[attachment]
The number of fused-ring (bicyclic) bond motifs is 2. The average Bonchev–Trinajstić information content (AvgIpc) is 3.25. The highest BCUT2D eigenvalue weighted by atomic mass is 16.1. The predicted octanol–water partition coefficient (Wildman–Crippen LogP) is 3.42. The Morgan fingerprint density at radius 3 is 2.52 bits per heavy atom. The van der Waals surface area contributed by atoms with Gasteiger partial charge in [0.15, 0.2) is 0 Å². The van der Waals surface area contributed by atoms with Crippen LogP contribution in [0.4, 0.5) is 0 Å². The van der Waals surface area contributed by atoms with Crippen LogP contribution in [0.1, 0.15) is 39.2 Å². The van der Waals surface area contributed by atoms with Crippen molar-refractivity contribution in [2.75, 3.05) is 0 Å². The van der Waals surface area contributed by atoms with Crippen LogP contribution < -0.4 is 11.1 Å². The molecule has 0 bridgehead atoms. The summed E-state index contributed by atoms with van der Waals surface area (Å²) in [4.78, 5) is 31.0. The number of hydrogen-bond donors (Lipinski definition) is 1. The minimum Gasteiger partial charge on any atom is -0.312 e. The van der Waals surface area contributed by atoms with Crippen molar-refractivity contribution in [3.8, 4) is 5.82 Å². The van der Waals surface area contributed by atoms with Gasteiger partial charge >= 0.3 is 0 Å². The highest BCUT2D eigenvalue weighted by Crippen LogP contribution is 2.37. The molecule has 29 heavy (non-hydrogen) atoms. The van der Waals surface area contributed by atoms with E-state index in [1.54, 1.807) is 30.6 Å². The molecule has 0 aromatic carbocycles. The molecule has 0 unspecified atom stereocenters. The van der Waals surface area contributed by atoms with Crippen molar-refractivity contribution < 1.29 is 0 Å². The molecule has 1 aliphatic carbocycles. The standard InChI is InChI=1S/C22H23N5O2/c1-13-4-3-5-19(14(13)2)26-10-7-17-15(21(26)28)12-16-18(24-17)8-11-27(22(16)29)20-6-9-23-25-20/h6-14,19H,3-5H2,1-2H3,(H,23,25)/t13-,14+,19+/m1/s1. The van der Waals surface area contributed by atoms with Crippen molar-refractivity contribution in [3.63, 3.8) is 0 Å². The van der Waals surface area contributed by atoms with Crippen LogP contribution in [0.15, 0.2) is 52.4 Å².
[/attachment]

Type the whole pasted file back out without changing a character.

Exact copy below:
The number of fused-ring (bicyclic) bond motifs is 2. The average Bonchev–Trinajstić information content (AvgIpc) is 3.25. The highest BCUT2D eigenvalue weighted by atomic mass is 16.1. The predicted octanol–water partition coefficient (Wildman–Crippen LogP) is 3.42. The Morgan fingerprint density at radius 3 is 2.52 bits per heavy atom. The van der Waals surface area contributed by atoms with Gasteiger partial charge in [0.15, 0.2) is 0 Å². The van der Waals surface area contributed by atoms with Crippen LogP contribution in [0.4, 0.5) is 0 Å². The van der Waals surface area contributed by atoms with Crippen LogP contribution in [0.1, 0.15) is 39.2 Å². The van der Waals surface area contributed by atoms with Crippen molar-refractivity contribution in [2.75, 3.05) is 0 Å². The van der Waals surface area contributed by atoms with Crippen LogP contribution < -0.4 is 11.1 Å². The molecule has 0 bridgehead atoms. The summed E-state index contributed by atoms with van der Waals surface area (Å²) in [4.78, 5) is 31.0. The number of hydrogen-bond donors (Lipinski definition) is 1. The minimum Gasteiger partial charge on any atom is -0.312 e. The van der Waals surface area contributed by atoms with Crippen molar-refractivity contribution in [3.8, 4) is 5.82 Å². The van der Waals surface area contributed by atoms with Gasteiger partial charge >= 0.3 is 0 Å². The highest BCUT2D eigenvalue weighted by Crippen LogP contribution is 2.37. The molecule has 29 heavy (non-hydrogen) atoms. The van der Waals surface area contributed by atoms with E-state index in [1.54, 1.807) is 30.6 Å². The molecule has 0 aromatic carbocycles. The molecule has 0 unspecified atom stereocenters. The van der Waals surface area contributed by atoms with Crippen molar-refractivity contribution < 1.29 is 0 Å². The molecule has 1 aliphatic carbocycles. The standard InChI is InChI=1S/C22H23N5O2/c1-13-4-3-5-19(14(13)2)26-10-7-17-15(21(26)28)12-16-18(24-17)8-11-27(22(16)29)20-6-9-23-25-20/h6-14,19H,3-5H2,1-2H3,(H,23,25)/t13-,14+,19+/m1/s1. The van der Waals surface area contributed by atoms with Crippen molar-refractivity contribution in [3.63, 3.8) is 0 Å². The van der Waals surface area contributed by atoms with Crippen LogP contribution in [0.15, 0.2) is 52.4 Å².